The actual trail turns off the road to the west here and is a narrow singletrack. The trail is following a creekbed which is loose and a bit bear up from the horse usage. Between CRHT-199A and CRHT-200A there is good bit sand to slog.
A better option if you are not interested in dealing with some sand slogging is to stay on the ranch road when it turns east. It will soon cross the creekbed and turn back to the west. The actual CRHT will rejoin the ranch road at CRHT-200A which bypass just under half a mile of the mostly sand slog.
Less than a quarter of a mile further up the ranch road from where the CRHT rejoins the road you come to a diversion off of the CRHT at CRHT-201.
At this point the property owner just north of this point is not honoring the CRHT easement. I do not know the story and legal bits regarding this specific property but the owner had some signs that said “California Hiking and Horse Trail” to divert people around his property.
The diversion around his property is a dirt road. I know the the original route is also a dirt road so I’m not so sure there is a net loss here.
At CRHT 201A, the diversion rejoins the original route. The property owners has a gate up at this point.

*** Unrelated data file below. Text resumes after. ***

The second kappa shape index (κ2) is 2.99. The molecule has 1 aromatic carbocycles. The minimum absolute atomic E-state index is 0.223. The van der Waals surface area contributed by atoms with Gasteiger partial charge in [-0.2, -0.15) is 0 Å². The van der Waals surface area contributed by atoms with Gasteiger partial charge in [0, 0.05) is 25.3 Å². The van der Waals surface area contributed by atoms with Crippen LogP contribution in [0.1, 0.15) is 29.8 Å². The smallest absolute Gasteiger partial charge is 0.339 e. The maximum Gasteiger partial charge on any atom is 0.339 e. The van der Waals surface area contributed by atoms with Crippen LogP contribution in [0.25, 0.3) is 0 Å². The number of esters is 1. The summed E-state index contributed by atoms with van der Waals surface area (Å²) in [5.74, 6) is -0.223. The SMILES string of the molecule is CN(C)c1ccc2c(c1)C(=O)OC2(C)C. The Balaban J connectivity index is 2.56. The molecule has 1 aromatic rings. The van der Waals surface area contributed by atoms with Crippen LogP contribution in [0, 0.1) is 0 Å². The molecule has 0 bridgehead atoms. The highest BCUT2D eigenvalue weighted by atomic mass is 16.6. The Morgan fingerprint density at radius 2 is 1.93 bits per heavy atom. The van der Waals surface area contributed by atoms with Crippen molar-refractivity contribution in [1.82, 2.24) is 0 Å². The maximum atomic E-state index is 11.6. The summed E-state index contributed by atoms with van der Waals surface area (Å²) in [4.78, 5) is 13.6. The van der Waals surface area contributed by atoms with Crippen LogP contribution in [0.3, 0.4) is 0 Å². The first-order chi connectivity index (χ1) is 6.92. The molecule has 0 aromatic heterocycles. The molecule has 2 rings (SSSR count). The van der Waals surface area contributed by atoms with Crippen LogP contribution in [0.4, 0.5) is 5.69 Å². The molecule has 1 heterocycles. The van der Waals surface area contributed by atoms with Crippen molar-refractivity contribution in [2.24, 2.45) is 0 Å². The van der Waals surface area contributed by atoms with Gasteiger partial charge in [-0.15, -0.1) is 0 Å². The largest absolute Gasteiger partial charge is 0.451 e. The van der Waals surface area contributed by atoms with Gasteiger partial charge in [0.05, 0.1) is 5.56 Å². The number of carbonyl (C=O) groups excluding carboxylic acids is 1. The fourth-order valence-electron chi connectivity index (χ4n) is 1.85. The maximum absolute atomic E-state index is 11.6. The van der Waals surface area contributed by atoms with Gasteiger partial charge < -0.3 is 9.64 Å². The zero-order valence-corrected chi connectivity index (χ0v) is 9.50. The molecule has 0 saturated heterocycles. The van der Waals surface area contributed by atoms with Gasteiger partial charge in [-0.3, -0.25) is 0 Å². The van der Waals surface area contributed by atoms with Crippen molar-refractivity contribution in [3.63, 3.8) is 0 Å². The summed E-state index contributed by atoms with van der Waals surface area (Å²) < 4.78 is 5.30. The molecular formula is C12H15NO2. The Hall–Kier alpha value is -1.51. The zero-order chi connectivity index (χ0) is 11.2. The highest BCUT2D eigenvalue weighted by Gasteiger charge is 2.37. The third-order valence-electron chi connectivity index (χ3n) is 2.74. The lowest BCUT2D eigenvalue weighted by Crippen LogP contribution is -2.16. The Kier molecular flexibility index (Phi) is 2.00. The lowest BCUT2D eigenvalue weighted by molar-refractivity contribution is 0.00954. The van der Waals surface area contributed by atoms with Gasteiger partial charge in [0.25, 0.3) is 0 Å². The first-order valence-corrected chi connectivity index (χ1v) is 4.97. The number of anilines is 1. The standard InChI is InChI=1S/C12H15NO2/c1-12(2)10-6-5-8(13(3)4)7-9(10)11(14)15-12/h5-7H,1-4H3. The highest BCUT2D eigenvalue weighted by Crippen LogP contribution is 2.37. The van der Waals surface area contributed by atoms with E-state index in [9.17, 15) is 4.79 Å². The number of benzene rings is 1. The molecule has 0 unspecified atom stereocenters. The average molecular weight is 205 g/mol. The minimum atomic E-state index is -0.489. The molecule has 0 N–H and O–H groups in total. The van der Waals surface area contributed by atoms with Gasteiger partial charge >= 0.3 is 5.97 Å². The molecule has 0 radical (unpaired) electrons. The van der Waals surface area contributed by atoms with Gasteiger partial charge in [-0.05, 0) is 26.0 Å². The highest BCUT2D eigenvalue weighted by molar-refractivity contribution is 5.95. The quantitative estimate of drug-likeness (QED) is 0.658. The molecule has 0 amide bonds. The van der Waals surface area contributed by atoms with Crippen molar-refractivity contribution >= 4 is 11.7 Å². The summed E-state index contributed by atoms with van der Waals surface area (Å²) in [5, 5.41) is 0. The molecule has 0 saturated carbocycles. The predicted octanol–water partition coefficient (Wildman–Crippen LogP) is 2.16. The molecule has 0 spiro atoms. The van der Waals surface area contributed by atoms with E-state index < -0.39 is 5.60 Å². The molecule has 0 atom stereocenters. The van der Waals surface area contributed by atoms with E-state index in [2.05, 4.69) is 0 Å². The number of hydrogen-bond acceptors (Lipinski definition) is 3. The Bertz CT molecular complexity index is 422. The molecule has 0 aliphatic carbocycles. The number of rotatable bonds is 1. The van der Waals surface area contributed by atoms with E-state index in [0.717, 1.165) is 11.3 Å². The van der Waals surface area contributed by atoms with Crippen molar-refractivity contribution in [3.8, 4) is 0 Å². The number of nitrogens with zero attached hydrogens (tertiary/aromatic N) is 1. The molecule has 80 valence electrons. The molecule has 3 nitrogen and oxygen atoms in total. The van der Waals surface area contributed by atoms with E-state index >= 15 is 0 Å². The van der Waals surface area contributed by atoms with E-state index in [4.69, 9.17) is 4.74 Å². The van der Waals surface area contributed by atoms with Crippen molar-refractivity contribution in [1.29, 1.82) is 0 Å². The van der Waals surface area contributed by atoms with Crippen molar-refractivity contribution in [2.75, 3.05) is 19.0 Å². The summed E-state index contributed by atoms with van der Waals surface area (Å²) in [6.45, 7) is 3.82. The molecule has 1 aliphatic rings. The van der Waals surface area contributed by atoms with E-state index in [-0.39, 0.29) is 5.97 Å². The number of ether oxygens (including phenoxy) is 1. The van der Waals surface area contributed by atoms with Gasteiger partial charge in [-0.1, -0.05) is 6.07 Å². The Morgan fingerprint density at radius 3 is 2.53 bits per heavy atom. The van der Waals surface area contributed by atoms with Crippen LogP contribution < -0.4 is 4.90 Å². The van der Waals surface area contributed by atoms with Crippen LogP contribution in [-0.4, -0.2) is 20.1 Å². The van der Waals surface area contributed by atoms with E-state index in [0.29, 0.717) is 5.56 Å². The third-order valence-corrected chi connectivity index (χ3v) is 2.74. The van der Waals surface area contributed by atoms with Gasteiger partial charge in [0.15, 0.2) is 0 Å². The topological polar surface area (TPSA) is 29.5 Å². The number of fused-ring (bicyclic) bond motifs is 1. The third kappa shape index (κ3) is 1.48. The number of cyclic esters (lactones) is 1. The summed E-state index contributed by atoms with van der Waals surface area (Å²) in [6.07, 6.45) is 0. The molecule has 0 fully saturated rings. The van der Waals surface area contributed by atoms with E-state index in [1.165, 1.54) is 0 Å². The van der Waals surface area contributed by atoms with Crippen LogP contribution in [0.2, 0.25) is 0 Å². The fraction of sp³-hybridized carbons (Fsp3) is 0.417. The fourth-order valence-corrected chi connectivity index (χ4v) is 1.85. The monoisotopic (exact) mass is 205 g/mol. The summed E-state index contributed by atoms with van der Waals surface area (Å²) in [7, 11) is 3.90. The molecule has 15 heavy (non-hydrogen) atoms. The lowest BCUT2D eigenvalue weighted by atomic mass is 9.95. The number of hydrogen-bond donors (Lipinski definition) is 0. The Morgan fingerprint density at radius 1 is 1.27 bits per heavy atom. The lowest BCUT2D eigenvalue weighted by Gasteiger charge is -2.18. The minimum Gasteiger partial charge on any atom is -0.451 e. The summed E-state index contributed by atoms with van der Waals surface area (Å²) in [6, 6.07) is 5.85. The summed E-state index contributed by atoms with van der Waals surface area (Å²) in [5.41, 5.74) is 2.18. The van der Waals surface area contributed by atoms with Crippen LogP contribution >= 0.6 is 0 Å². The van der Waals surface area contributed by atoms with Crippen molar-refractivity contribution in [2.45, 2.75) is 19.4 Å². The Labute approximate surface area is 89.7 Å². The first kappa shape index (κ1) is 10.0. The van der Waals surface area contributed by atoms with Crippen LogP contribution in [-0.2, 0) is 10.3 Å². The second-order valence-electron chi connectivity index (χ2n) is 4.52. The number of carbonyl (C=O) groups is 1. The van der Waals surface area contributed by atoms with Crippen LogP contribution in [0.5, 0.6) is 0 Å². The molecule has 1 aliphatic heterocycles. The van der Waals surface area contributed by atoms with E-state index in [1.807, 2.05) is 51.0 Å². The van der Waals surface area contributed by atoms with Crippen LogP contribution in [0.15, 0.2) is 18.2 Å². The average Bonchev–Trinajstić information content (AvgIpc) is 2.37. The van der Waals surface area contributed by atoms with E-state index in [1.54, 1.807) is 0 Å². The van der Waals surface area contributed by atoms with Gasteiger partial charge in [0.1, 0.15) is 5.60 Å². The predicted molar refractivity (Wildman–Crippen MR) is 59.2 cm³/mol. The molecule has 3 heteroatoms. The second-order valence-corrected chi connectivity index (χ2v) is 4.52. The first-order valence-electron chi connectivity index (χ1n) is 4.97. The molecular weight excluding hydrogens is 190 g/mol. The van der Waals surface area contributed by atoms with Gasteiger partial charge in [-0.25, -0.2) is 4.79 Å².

Further up the road (CRHT-202) there is more fencing off to the west preventing access the original trail. Based on seeing the same type of faux CRHT signs, this seems to be the same property owner. You have to continue north on the dirt road where it will turns to the west for a short ways until the north and becomes paved.
In 2014, this corner was the staging area for Bucksnort Mountain Trails. There were proper CRHT signs are up here back then. Since then the property owner has put up fencing and removed the proper CRHT signs. New signs stating “California Hiking and Horse Trail” have been erected with arrows showing the diversion of the trail around the property.
After this I made my way north. The CRHT is alongside the pavement through here. The CRHT turns off the west alongside Chilhuahua Road. I turned off to the east on the dirt Lost Valley road. I did some some 12-15 miles of exploring out this area and made my way back to CRHT trail head where I started from. It was a perfect type of day to be out on a bike.
I recently revisited the connector route between and the La Costa trail system and the Elfin Forest recreation reserve as well as little bit of exploration along the way. Here are few thoughts and pictures from along the way.
I had not been on the Escondido Creek single track in a really long time. When I was helping with the early phase of constructing this trail, I got my worst case of poison oak I have ever had. There was some PO along this trail on this ride but it was not really encroaching into the trail.